Conflicts of Interest

The authors declare no conflict of interest.

Appendix A

Table A1. The most productive journals.
Table A1. The most productive journals.
Journal Name Number of Articles
International Journal of Bank Marketing19
Electronic Commerce Research and Applications15
Journal of Retailing and Consumer Services13
International Journal of Information Management8
Information Systems Frontiers8
Technology in Society7
Computers in Human Behavior7
International Journal of e-Business Research6
International Journal of Mobile Communications5
Internet Research5
Industrial Management and Data Systems5
Information Systems and e-Business Management5
Information and Management4
International Journal of Electronic Finance3
Journal of Computer Information Systems3
Service Industries Journal3
International Journal of Retail and Distribution Management3
International Journal of Contemporary Hospitality Management2
Journal of Indian Business Research2
Economic Research-Ekonomska Istrazivanja 2
Figure A1. The attitude model of electronic payment.
Figure A1. The attitude model of electronic payment.
Joitmc 07 00230 g0a1
Figure A2. The Perceived usefulness model of electronic payment.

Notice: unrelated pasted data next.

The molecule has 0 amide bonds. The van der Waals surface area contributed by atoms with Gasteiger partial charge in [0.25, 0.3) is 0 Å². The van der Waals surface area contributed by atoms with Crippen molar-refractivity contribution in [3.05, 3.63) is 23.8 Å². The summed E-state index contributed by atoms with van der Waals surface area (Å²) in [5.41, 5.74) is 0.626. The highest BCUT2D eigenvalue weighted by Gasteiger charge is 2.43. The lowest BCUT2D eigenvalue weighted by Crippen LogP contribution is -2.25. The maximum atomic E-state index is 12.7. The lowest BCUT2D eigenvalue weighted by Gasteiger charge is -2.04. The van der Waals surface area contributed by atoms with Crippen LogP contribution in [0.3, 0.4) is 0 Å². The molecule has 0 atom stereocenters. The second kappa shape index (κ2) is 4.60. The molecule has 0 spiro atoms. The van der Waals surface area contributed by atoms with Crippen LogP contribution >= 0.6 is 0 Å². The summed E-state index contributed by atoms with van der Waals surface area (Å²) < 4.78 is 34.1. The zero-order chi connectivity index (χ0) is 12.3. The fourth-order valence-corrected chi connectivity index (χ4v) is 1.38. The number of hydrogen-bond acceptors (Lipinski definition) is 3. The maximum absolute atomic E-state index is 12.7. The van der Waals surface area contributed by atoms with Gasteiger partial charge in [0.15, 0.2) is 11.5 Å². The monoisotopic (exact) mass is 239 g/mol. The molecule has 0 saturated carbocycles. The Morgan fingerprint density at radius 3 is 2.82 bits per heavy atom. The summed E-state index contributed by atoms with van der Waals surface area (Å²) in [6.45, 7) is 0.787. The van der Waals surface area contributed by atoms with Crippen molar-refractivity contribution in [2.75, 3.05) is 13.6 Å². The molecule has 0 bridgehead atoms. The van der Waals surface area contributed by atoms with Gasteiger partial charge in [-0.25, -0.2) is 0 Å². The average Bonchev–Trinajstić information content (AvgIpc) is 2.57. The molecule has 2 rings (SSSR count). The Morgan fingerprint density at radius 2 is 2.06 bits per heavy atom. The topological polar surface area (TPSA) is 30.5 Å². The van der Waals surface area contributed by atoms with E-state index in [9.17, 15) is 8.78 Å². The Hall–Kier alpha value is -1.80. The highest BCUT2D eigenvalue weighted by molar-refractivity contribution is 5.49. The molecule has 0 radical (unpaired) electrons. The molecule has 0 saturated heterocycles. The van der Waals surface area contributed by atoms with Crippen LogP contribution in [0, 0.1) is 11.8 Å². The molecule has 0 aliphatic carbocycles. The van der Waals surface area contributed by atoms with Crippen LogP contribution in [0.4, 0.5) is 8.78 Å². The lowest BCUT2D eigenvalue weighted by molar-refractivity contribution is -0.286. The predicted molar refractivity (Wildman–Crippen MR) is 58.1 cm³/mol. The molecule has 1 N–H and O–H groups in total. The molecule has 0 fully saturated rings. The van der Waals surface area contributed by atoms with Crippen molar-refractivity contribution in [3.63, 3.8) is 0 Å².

Figure A2. The Perceived usefulness model of electronic payment.
Joitmc 07 00230 g0a2
Figure A3. The perceived ease of use factors model of electronic payment.
Figure A3. The perceived ease of use factors model of electronic payment.
Joitmc 07 00230 g0a3


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Figure 1. The flow chart of the data collection.
Figure 1. The flow chart of the data collection.
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Figure 2. Publications per year.
Figure 2. Publications per year.
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Figure 3. The general electronic payment behaviour model.
Figure 3. The general electronic payment behaviour model.
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Figure 4. The behavioural intention model of electronic payment. PER: Perceived Environmental Risk, EUA: Espoused Uncertainty Avoidance, PC: Perceived cost, PR: Perceived risk, SN, Subjective norms, PT: Perceived trust, PE: Perceived Enjoyment, PC: perceived convenience, PTS: Perceived transaction speed, AoA: Attractiveness of Alternatives, IMPT: Initial Mobile Payment Trust, ICT: Information and communications technology.